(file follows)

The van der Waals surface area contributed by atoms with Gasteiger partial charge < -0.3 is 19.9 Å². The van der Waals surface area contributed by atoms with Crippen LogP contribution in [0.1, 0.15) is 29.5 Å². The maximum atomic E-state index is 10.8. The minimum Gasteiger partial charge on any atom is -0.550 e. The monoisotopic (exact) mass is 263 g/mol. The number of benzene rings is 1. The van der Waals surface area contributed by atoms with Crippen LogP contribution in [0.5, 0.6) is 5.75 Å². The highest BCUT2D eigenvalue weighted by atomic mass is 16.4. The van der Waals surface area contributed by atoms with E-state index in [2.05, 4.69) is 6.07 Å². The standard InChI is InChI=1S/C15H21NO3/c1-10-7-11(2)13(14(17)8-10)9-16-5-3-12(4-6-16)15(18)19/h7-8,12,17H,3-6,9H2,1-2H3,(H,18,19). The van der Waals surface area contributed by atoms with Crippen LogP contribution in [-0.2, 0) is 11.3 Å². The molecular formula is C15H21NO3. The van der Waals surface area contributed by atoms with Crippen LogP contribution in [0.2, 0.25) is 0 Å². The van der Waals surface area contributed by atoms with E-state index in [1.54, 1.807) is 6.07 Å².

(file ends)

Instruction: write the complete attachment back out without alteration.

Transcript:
The van der Waals surface area contributed by atoms with Gasteiger partial charge < -0.3 is 19.9 Å². The van der Waals surface area contributed by atoms with Crippen LogP contribution in [0.1, 0.15) is 29.5 Å². The maximum atomic E-state index is 10.8. The minimum Gasteiger partial charge on any atom is -0.550 e. The monoisotopic (exact) mass is 263 g/mol. The number of benzene rings is 1. The van der Waals surface area contributed by atoms with Crippen LogP contribution in [0.5, 0.6) is 5.75 Å². The highest BCUT2D eigenvalue weighted by atomic mass is 16.4. The van der Waals surface area contributed by atoms with E-state index in [2.05, 4.69) is 6.07 Å². The standard InChI is InChI=1S/C15H21NO3/c1-10-7-11(2)13(14(17)8-10)9-16-5-3-12(4-6-16)15(18)19/h7-8,12,17H,3-6,9H2,1-2H3,(H,18,19). The van der Waals surface area contributed by atoms with Crippen LogP contribution in [-0.2, 0) is 11.3 Å². The molecular formula is C15H21NO3. The van der Waals surface area contributed by atoms with Crippen LogP contribution in [0.2, 0.25) is 0 Å². The van der Waals surface area contributed by atoms with E-state index in [1.54, 1.807) is 6.07 Å².